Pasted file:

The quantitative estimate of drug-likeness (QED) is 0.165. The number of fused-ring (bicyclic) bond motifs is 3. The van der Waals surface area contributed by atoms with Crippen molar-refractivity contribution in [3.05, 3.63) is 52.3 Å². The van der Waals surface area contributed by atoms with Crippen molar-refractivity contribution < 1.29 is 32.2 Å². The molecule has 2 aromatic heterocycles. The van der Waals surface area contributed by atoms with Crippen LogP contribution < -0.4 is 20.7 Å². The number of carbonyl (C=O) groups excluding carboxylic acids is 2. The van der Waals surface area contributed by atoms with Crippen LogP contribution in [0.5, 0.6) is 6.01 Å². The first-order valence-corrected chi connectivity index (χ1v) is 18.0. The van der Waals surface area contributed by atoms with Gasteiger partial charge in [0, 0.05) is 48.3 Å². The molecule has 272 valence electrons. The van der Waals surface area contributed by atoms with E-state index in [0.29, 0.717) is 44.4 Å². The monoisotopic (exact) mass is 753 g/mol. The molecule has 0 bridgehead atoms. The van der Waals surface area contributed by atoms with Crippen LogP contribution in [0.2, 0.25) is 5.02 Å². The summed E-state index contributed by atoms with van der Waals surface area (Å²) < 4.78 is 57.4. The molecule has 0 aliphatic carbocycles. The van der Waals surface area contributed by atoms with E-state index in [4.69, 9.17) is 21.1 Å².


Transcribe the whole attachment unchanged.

The quantitative estimate of drug-likeness (QED) is 0.165. The number of fused-ring (bicyclic) bond motifs is 3. The van der Waals surface area contributed by atoms with Crippen molar-refractivity contribution in [3.05, 3.63) is 52.3 Å². The van der Waals surface area contributed by atoms with Crippen molar-refractivity contribution < 1.29 is 32.2 Å². The molecule has 2 aromatic heterocycles. The van der Waals surface area contributed by atoms with Crippen LogP contribution < -0.4 is 20.7 Å². The number of carbonyl (C=O) groups excluding carboxylic acids is 2. The van der Waals surface area contributed by atoms with Crippen LogP contribution in [0.5, 0.6) is 6.01 Å². The first-order valence-corrected chi connectivity index (χ1v) is 18.0. The van der Waals surface area contributed by atoms with Gasteiger partial charge in [0, 0.05) is 48.3 Å². The molecule has 272 valence electrons. The van der Waals surface area contributed by atoms with E-state index in [0.29, 0.717) is 44.4 Å². The monoisotopic (exact) mass is 753 g/mol. The molecule has 0 bridgehead atoms. The van der Waals surface area contributed by atoms with Crippen LogP contribution in [0.2, 0.25) is 5.02 Å². The summed E-state index contributed by atoms with van der Waals surface area (Å²) < 4.78 is 57.4. The molecule has 0 aliphatic carbocycles. The van der Waals surface area contributed by atoms with E-state index in [4.69, 9.17) is 21.1 Å².